A BRIDGE OVER TROUBLED WATER ... Palo Alto has no shortage of grand plans when it comes to bridges, from a proposal to construct a $10 million bike-and-pedestrian bridge over U.S. Highway 101 at Adobe Creek to a controversial plan to expand the narrow Newell Road bridge along the border with East Palo Alto. All the bridge hoopla doesn't sit well with some Crescent Park residents, whose neighborhood suffered heavy damage in the flood of 1998 when water spilled over the narrow Pope-Chaucer Bridge in their neighborhood. Norman Beamer, president of the Crescent Park Neighborhood Association, expressed the neighborhood's frustration in a recent email to the city, writing that he "can't help feeling frustrated that the city has not come up with $10 million for fixing the Chaucer Ave. bridge, which in its current state actually floods people's houses, and threatens human life, as opposed to inconveniencing cyclists." The good news for Crescent Park is that help is on the way. City Manager James Keene replied to Beamer that the Pope-Chaucer Bridge has secured funding and "is currently in design, with a completion of construction by 2015/2016" — a year after the Newell Road Bridge is reconstructed, Keene wrote. "This is a cause of celebration." Keene also warned against lumping all the bridge projects into one argument. "The City has always placed the utmost priority on addressing the flooding problems, including these crucial bridge projects which will now happen," he wrote. "It is mistaken anyway to confuse these with the bike pedestrian bridge, which has a separate funding source — not needed for Pope-Chaucer anyway but also not fungible."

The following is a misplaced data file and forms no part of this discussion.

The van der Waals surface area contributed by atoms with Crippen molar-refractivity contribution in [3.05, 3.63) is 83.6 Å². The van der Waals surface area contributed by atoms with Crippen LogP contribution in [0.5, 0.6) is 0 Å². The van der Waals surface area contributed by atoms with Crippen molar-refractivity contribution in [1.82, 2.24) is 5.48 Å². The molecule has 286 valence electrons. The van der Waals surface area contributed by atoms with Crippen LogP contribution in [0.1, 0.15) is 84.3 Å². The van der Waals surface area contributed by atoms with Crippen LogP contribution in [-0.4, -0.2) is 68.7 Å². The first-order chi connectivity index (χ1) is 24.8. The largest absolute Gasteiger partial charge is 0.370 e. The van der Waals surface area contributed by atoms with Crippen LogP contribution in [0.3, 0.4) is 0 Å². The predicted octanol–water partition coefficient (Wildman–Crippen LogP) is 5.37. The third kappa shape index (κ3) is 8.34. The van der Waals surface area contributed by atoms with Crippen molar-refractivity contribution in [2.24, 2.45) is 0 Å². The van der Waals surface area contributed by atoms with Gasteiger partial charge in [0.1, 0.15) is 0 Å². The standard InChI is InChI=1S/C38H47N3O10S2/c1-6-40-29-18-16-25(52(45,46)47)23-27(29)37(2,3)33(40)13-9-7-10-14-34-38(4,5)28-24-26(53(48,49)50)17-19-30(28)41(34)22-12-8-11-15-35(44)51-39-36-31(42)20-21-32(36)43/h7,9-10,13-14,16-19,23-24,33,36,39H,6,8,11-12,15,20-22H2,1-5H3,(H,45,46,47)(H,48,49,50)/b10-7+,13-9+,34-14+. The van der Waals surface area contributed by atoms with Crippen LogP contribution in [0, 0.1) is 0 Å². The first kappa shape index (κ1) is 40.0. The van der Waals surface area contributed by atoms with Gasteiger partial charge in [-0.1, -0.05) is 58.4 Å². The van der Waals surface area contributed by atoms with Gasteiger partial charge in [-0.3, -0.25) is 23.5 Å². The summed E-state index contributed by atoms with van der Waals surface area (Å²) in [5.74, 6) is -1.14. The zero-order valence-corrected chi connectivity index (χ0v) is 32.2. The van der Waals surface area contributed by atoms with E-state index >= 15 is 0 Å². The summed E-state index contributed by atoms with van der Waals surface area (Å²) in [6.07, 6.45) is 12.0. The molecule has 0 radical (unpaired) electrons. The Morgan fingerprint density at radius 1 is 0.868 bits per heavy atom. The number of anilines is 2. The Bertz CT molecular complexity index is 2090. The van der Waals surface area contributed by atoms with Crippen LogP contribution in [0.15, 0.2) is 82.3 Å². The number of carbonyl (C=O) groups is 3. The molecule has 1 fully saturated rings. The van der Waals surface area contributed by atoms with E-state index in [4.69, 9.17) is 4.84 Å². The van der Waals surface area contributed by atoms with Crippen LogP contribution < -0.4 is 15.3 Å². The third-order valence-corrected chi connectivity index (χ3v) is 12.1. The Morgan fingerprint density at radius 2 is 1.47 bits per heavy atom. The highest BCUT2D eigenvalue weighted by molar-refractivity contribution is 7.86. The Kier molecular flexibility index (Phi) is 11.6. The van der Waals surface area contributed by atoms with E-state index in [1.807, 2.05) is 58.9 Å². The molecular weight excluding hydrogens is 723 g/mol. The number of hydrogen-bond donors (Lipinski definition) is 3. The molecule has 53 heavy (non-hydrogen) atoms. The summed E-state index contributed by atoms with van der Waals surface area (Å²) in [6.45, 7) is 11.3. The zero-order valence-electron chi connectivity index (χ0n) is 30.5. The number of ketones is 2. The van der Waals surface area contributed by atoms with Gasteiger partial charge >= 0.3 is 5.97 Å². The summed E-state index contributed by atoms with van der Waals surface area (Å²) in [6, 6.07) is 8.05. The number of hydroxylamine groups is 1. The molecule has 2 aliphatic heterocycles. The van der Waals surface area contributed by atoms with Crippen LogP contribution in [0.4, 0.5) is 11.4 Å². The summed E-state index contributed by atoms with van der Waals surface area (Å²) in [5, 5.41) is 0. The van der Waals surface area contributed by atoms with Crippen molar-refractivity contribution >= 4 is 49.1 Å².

KEEP ON TRUCKIN' ... Fans of gourmet, food-truck eats may have a new — or in some ways, old — place to nosh on Monday nights in Palo Alto. Edgewood Eats, the ever-changing congregation of food trucks that's served up Vietnamese sandwiches, blackened chicken chimichangas, tacos and more, used to operate out of the defunct Edgewood Plaza shopping center near U.S. Highway 101. The monthly gathering ended when renovation of the plaza began, but now organizers are reviving it several blocks away, at the First Congregational Church of Palo Alto on Embarcadero Road. The new Edgewood Eats, which is still pending approval by the city, is expected to launch on Monday, March 18, and continue weekly. Dining hours will be 5 to 8 p.m., and each month, a charity will receive at least 5 percent of the proceeds.
This story contains 769 words.
If you are a paid subscriber, check to make sure you have logged in. Otherwise our system cannot recognize you as having full free access to our site.
If you are a paid print subscriber and haven't yet set up an online account, click here to get your online account activated.